If you had guess what most people in the American jail system had been convicted of, what crime would you pick? Robbery? Driving while intoxicated? Loitering? The correct answer is “nothing”, and that’s why the historic drop in the U.S. crime rate hasn’t been coupled with an equally massive decline in the jail incarceration rate.
Jails don’t just hold inmates who have been convicted of crimes. They also hold people like the late Kalief Browder who are accused of crimes but have yet to be tried in court. Bureau of Justice Statistics data shows that the U.S. jail population is increasingly composed of such people, who may not be guilty of anything.
The report notes that from 2000 to 2014, “95% of the growth in the overall jail inmate population (123,500) was due to the increase in the unconvicted population (117,700 inmates).” The U.S. population increased by almost 35 million people over this period, meaning that the essentially flat number of convicted inmates would represent a sizable fall in the jail incarceration rate if it hadn’t been largely cancelled out by the surge in unconvicted inmates.
Why are so many more non-convicted people in jail now than in the past? Vera Institute highlights the role of bail conditions. During the era when the crime rate was much higher, judges became increasingly less willing to release defendants on their own recognizance. By 2009, 61% of felony cases attached financial conditions to pre-trial release, a 50% increase from 1990.
Finding the money to put up a bail is a challenge for lower-income arrestees (i.e., most arrestees): the “choice” between making bail and sitting in jail is often not really a choice at all. Because low-income people increasingly stay behind bars waiting for their day in court, the collapse in the crime rate hasn’t translated into a comparable decline in the human and economic costs of America’s jails.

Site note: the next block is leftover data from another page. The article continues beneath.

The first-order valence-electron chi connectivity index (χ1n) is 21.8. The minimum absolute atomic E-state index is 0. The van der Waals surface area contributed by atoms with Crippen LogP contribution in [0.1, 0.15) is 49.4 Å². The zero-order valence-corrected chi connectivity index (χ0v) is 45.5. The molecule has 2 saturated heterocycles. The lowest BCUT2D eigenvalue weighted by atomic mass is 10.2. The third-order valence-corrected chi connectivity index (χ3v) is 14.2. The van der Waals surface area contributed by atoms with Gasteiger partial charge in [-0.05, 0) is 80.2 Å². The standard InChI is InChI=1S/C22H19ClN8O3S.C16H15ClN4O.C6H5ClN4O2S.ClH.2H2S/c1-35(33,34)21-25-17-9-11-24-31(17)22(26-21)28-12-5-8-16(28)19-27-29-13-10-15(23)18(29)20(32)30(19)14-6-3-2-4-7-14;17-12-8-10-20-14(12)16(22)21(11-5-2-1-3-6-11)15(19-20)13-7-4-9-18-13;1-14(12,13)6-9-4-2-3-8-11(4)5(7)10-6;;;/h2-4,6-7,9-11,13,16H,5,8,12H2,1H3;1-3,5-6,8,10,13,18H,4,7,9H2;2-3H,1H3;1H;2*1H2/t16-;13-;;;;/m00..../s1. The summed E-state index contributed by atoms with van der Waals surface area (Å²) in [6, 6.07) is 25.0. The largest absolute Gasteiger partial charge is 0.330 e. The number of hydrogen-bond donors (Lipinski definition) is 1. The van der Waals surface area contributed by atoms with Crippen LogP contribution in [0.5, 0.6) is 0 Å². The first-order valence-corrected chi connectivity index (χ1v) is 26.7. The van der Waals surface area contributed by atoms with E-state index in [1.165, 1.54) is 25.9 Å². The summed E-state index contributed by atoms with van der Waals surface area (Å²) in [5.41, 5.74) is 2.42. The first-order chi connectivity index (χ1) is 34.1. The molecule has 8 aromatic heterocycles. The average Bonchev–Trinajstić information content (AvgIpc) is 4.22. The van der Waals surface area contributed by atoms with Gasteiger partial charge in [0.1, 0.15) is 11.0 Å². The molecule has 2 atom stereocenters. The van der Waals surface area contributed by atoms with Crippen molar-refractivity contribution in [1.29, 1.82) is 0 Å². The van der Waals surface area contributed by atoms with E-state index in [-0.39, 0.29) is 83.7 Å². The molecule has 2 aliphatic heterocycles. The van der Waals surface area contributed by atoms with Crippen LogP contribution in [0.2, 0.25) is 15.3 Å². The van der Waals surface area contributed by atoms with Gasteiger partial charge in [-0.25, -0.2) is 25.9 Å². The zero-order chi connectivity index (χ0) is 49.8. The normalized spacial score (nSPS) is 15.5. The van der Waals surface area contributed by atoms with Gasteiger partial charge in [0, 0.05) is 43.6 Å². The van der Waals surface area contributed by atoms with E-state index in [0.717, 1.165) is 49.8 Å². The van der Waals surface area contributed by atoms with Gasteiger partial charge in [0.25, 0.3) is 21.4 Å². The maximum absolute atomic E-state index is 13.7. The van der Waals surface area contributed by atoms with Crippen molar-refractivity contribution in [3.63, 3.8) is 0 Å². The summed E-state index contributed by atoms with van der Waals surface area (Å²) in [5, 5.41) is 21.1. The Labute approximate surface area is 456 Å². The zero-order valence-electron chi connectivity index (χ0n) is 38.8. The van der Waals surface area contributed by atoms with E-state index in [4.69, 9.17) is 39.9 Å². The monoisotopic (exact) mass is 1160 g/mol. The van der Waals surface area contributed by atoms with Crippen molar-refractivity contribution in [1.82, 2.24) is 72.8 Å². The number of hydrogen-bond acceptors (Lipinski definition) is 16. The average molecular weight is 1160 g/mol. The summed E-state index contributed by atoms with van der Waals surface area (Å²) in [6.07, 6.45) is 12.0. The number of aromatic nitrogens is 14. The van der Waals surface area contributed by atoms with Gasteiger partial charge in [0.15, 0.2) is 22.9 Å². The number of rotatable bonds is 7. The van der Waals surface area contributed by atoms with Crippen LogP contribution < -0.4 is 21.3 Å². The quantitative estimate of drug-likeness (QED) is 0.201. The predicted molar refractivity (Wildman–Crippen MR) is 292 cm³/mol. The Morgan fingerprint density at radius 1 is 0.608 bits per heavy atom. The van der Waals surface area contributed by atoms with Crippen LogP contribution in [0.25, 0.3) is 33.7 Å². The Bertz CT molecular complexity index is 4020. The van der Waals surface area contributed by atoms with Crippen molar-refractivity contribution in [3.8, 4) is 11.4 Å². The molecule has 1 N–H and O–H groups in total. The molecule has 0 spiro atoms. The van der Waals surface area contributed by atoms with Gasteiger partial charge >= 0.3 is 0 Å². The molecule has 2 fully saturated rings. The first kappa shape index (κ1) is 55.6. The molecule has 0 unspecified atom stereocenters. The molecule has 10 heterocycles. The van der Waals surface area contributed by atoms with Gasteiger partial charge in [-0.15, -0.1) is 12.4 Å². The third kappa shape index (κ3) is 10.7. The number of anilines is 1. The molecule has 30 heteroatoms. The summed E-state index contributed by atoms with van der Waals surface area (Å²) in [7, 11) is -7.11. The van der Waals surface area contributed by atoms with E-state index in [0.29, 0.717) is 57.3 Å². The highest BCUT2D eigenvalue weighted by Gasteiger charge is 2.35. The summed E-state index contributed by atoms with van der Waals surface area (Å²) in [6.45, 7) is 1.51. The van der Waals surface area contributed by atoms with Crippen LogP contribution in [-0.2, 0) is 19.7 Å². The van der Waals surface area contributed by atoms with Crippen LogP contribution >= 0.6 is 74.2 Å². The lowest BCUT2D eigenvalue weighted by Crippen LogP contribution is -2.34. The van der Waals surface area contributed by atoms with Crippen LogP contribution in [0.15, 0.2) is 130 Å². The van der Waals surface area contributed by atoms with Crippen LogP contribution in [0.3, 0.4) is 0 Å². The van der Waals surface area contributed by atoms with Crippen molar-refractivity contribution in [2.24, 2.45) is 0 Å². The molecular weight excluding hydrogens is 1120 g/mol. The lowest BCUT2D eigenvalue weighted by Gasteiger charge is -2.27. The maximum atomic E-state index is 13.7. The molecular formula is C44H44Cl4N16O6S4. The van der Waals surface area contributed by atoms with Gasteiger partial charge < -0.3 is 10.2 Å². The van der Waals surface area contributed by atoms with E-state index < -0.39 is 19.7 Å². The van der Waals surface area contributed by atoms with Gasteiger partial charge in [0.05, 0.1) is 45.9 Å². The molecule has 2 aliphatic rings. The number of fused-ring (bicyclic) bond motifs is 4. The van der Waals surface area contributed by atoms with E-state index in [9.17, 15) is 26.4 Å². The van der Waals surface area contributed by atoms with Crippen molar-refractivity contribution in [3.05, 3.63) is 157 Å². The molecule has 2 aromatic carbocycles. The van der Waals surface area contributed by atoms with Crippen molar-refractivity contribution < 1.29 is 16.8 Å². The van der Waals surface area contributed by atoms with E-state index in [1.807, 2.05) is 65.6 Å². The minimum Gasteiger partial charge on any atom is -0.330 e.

Political leadership for a policy of “less bail means less jail” could ameliorate this problem. As a policy proposal, “less bail” has two components.
First, more people accused of crimes should be released on their own recognizance, just as they were a generation ago. An innovative experiment known as the Manhattan Bail Project showed that far more people than is commonly believed will appear at their trial even with no bail conditions. Specifically, the study released 3,505 people without bail and found that only 1.6% did not appear at trial for reasons under their control.
Second, when bail conditions are imposed, the financial amounts should be reduced. The Vera Institute notes that bail amounts have grown faster than inflation, putting them out of reach of many low income people. Psychological research indicates that human beings are loss averse, meaning that any financial loss carries significant weight in decision making independent of its size. Practically, this means the risk of losing $300 for not appearing at trial can have as much deterrent effect as the risk of losing $500 or $1000. Judges will have to experiment to find the “sweet spot”, but the odds are very good that it is substantially lower than the amounts commonly imposed today.
Reducing how often bail is imposed on arrestees and how much it costs when it is imposed would have multiple benefits. First, fewer arrested individuals, who it has to be remembered could be completely innocent, will suffer the degradation and pain of incarceration and its radiating damage to family and employment prospects. Second, jails would be less crowded, making them safer both for inmates for the staff who work in them. Third, public sector budgets that are straining to keep so many unconvicted people in jail would gain some much needed relief.